Five Republican governors are breaking from their party to urge Congress not to repeal the Affordable Care Act.
Govs. Charlie Baker of Massachusetts, Rick Snyder of Michigan, John Kasich of Ohio, Asa Hutchinson of Arkansas and Brian Sandoval of Nevada are pushing to keep the set of health care laws, often called Obamacare, after accepting federal funds to expand Medicaid in their states, reports Politico.
"Let's just say they just got rid of [Obamacare], didn't replace it with anything," said Kasich, a former GOP presidential candidate, according to Politico. "What happens to the 700,000 people [who received coverage under it]? What happens to drug treatment? What happens to mental health counseling? What happens to these people who have very high cholesterol and are victims from a heart attack? What happens to them?"
A total of 16 GOP governors, out of 31 total, took federal money for Medicaid programs in their states.
"You must ensure that individuals, families, children, aged, blind, disabled and mentally ill are not suddenly left without the care they need to live healthy, productive lives," Sandoval said.
On Jan. 13, House Republicans easily passed an initiative along party lines to begin repealing Obamacare, reports Reuters. The Senate approved a similar bill the day before. No Democrats voted in favor of the measure, while nine Republicans opposed it.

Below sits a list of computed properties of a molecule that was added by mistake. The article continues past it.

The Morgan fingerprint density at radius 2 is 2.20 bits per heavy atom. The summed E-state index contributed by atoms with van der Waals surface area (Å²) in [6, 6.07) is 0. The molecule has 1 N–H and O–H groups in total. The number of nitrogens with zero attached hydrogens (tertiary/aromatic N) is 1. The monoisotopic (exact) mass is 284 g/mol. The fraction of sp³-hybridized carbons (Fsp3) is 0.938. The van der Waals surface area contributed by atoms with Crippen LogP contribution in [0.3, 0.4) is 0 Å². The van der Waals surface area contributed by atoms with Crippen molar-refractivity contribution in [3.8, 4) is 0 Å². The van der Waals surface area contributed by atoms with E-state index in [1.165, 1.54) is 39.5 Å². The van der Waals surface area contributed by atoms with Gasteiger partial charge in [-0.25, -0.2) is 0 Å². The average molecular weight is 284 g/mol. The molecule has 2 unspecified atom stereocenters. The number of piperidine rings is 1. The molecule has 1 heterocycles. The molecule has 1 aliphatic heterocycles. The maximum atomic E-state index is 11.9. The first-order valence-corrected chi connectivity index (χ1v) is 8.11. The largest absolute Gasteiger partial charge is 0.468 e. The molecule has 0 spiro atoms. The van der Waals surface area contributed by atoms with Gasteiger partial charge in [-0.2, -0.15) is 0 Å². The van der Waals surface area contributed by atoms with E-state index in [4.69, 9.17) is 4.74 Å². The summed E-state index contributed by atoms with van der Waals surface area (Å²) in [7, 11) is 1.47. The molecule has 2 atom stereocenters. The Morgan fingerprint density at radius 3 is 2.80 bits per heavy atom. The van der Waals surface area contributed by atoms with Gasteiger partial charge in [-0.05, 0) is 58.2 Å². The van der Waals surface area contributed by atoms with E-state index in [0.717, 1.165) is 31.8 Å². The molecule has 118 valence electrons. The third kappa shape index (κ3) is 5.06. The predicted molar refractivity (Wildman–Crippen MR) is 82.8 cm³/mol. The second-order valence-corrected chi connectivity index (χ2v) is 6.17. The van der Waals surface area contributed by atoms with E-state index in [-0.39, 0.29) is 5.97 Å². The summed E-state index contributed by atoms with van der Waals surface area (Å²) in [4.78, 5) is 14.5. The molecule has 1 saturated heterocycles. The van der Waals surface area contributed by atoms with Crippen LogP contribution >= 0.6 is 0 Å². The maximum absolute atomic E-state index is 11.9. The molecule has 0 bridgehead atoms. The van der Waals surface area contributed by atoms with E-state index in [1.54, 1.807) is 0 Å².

"I think all [Kasich and Snyder] are doing is what a good lobbyist is supposed to do which is explain the facts," Democratic Gov. Tom Wolf of Pennsylvania told The Huffington Post. "We are telling our delegations, 'Here are the facts. This is what is going to happen. Are you willing to face those consequences if you do this?'"
Like the five Republican governors, Wolf has met with constituents and health care officials and has sent letters to his congressional delegations in an effort to spread information that would halt the ACA repeal.
"All of this is going to add into a real fight," former Wisconsin Gov. Tommy Thompson, who worked as Health and Human Services secretary under President George W. Bush, told Politico. "Until they get to that end result, there's going to be a lot of sharp elbows."